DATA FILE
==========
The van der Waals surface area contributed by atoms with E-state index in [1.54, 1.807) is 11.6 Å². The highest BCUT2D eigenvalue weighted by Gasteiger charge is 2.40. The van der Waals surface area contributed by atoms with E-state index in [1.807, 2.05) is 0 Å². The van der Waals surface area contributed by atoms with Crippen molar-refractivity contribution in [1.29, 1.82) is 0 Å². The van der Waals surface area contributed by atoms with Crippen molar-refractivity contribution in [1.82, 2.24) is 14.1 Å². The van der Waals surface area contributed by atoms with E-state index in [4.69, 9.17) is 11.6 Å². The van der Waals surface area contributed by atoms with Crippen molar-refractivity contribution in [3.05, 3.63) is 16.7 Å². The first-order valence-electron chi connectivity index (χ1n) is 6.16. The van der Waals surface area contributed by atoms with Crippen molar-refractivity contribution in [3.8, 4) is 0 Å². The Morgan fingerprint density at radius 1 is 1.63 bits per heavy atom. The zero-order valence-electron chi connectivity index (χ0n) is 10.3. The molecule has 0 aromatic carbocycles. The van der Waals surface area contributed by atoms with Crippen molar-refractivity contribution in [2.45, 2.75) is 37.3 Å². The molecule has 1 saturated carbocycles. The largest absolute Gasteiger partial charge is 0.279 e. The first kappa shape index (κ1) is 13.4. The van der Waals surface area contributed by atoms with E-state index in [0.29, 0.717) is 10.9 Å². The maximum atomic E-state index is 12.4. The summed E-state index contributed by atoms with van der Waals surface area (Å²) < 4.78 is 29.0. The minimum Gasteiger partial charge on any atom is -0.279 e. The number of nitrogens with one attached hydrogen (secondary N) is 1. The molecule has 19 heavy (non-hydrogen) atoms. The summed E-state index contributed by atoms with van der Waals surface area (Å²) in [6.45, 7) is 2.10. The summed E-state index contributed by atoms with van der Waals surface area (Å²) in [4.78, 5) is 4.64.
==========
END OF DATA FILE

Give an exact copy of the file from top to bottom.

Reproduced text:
The van der Waals surface area contributed by atoms with E-state index in [1.54, 1.807) is 11.6 Å². The highest BCUT2D eigenvalue weighted by Gasteiger charge is 2.40. The van der Waals surface area contributed by atoms with E-state index in [1.807, 2.05) is 0 Å². The van der Waals surface area contributed by atoms with Crippen molar-refractivity contribution in [1.29, 1.82) is 0 Å². The van der Waals surface area contributed by atoms with Crippen molar-refractivity contribution in [1.82, 2.24) is 14.1 Å². The van der Waals surface area contributed by atoms with E-state index in [4.69, 9.17) is 11.6 Å². The van der Waals surface area contributed by atoms with Crippen molar-refractivity contribution in [3.05, 3.63) is 16.7 Å². The first-order valence-electron chi connectivity index (χ1n) is 6.16. The van der Waals surface area contributed by atoms with Crippen molar-refractivity contribution in [3.8, 4) is 0 Å². The Morgan fingerprint density at radius 1 is 1.63 bits per heavy atom. The zero-order valence-electron chi connectivity index (χ0n) is 10.3. The molecule has 0 aromatic carbocycles. The van der Waals surface area contributed by atoms with Crippen molar-refractivity contribution in [2.45, 2.75) is 37.3 Å². The molecule has 1 saturated carbocycles. The largest absolute Gasteiger partial charge is 0.279 e. The first kappa shape index (κ1) is 13.4. The van der Waals surface area contributed by atoms with E-state index in [0.29, 0.717) is 10.9 Å². The maximum atomic E-state index is 12.4. The summed E-state index contributed by atoms with van der Waals surface area (Å²) < 4.78 is 29.0. The minimum Gasteiger partial charge on any atom is -0.279 e. The number of nitrogens with one attached hydrogen (secondary N) is 1. The molecule has 19 heavy (non-hydrogen) atoms. The summed E-state index contributed by atoms with van der Waals surface area (Å²) in [6.45, 7) is 2.10. The summed E-state index contributed by atoms with van der Waals surface area (Å²) in [4.78, 5) is 4.64.